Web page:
Presentation on theme: "clas215 Sophocles’ Oedipus at Colonus 2"— Presentation transcript:
1 clas215 Sophocles’ Oedipus at Colonus 2 4/12/2017Pity the Man?Sophocles’ Oedipus at Colonus 2bacchae 2
2 Mourn or Rejoice? “O the misery, clas2154/12/2017Mourn or Rejoice?“O the misery,now it is ours, all ours, and not for the moment nowbut all our lives, we wail the deaththe curse on the blood our bloodour doom born in us by our father ”(Antigone, Sophocles Oedipus at Colonus p. 382)―“But look,he’s free, he’s ended his life with blessings—children, end your grief. No one aliveis free and clear of pain”(Chorus, p. 384)should we at play’s mourn or rejoice?CHORUS (p. 377, lines 1771–1778):Not in pain, not by a doom that breaks the heart with mourning, let our friend go down to the world below the all-enshrouding infinite fields of the dead the dark house of Death. Numberless agonies blind and senseless, came his way in life— now let some power some justice grant him glory!bacchae 2
3 Agenda Opening Discussion Recap and Update Closing Discussion clas2154/12/2017AgendaOpening DiscussionOedipus at Colonus as Tragedy: Plot and ThemeRecap and UpdateGenre, Context, ThemeClosing Discussion“Not to Be Born is Best”?bacchae 2
4 Opening DiscussionOedipus at Colonus as Tragedy: Plot and Theme
5 OAC as Tragedy… Formula, etc. Aeschylean progression KorosHubrisAtēDikēAeschylean progressionVerbal visualAmbiguous clearHuman divineCycle of violence?Knowledge through suffering?Aristotelian patternsCharacter-based motivation (ēthos)?Hamartia?Complex plot?Recognition?Reversal?Pity? Fear? Catharsis?class 2 on oac, look ahead…OAC: Tragic Structures?
6 Oedipal Reversals Reverse rite of passage Others. . . Oedipus Oedipal ReversalsOedipus the KingOedipus at ColonusReverse rite of passageincorporationtransformationseparationOthers. . .Furies to EumenidesOedipus“Nothing” to “man”Fool to sageFather to alastōrPariah to hērōs (deified dead)OK: (reverse) rite of passageOC:Furies (Erinyes, Semnai theai) to Eumenides (“Kindly Ones”)“As we call you Powers of Kindness (Eumenides), so from the springs of kindness in your heart receive your suppliant now and save his life” (Leader to Oedipus, p. 312)yet the goddesses are fearful as well – just the kind of ambiguity with which this tragedy is short through and through.fool to sagelines 6. ff. OED "Acceptance - that is the great lesson suffering teaches / suffering and the long years, my close companions”cf. polynices: 1428 learns of oed's bad way too late (1264 Ἁγὼ πανώλης ὄψ᾽ ἄγαν ἐκμανθάνω, "So late late, / to my everlasting shame I learn this so late"). poly's (supposed) regret over oed. seeks father's mercy. but poly seems not to think too late... poly painfully aware of the tragic destiny that seems to be catching up with him. yet poly feels helpless before the dicates of honor – can longer back down. comparison with other tragedy – clyt in agamemnon??father/friend to alastōrOED to CREON, refering to creon’s seeking to abduct oed to leverage “my curse, my fury of vengeance rooted deep in your soil” (alastōr houmos, p. 331)1548 oed's daughters are men, not women. = rejection of sons. cf. oed's earlier tirade.1567. oed curses poly: "You - die! Die and be damned! I spit on you! / Out!"pariah to hērōs“no pleasure to break the silence of these mysteries” (707–8)“Only … Theseus … must see this mystery”1749 oed is already part heros, infernal god of power to the living. has miraculous sight now.1989 messenger speech. note that this is a messenger speech that conceals as well as reveals. no oed on an eccyclema.CLA77, Andrew Scholtz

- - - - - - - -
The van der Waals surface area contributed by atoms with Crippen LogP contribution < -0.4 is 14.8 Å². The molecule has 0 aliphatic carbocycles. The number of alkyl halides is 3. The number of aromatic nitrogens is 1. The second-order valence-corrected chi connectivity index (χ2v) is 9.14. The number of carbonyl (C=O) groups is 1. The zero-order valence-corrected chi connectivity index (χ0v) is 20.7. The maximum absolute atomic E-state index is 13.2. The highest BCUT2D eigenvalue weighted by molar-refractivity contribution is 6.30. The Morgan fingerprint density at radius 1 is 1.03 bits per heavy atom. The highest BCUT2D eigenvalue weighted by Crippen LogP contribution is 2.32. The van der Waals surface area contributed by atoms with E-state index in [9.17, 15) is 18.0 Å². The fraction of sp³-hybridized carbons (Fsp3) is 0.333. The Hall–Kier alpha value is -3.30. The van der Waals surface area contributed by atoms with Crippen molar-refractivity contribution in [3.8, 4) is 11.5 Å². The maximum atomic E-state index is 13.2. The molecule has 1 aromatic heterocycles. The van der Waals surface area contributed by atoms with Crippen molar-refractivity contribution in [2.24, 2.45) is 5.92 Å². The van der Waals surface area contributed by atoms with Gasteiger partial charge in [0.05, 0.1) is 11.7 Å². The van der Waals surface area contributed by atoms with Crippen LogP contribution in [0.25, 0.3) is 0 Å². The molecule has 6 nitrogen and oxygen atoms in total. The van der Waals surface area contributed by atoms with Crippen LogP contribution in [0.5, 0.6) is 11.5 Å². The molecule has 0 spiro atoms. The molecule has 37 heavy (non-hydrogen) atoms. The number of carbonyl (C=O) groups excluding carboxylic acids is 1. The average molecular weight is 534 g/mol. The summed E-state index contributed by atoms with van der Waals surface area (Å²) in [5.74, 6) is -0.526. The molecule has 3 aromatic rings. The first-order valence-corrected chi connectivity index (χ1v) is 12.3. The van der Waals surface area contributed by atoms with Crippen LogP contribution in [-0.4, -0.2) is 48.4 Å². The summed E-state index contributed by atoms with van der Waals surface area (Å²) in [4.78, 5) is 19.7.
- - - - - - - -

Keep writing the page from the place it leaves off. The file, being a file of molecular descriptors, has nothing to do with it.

7 clas2154/12/2017Recap and UpdateGenre, Context, Themebacchae 2
8 Some Plot Variants Sophocles Oedipus at Colonus Other… Prior to action of play, Oedipus, after big reveal, seeks to be killed. When calms down, is allowed to live on at Thebes. Later, Thebes exiles him.Oedipus remains in Thebes and is buried there (Soph. Antigone, Homer, Euripides)Oedipus goes into self-imposed exile at end of OTK.Prior to action of play, Jocasta (Oedipus’ mother) has Antigone, Ismene, Eteocles, Polynices by Oedipus. Hangs self at end of OTK (OAC prequel).Jocasta kills self when incest revealed. Oedipus then remarries and has a new family (Antigone etc.)Jocasta lives on with Oedipus at Thebes (Euripides Phoenician Women).
9 Fate, Responsibility … Tragedy? Fate, Responsibility … Tragedy?Oedipus the KingOedipus at ColonusApollo to Creon“Pay the killers back, whoever is responsible” (p. 164)Oedipus“Apollo, friends, Apollo - he ordained my agonies” (p. 241)Oedipus“I am innocent … blind, unknowing!” (317)“Thebes bound me fast to a bride who was my ruin (atē)” (315)Polynices“I learn this all too late” (360)“I must travel down that road, doomed by fate and the curses of my father” (368)why does oed now plead innocence?Oedipus’ bafflement in face of the law drasanta patheinhis refusal to “face” guilt leads to blindnessbut does he still refuse to face guilt??Oedipus to Creon:“… if, by an oracle of the gods …”“… I made her my bride against my will”“No, I’ll not be branded guilty …” (pp. 344–5)Polynices – is he unfairly chewed out by his father??:“So late, to my everlasting shame I learn all this so late”“… this, I’m certain, must be the work of a Fury, your Fury”“Exile is humiliating”“I must travel down that road, doomed by fate” (pp. 360 ff.)evocation ofcycle of violence as inexorable forceof oed as alastor, personified retribution, a male furydoes then fate let oed off the hook? if so, why not poly (and eteo)?CLA77, Andrew Scholtz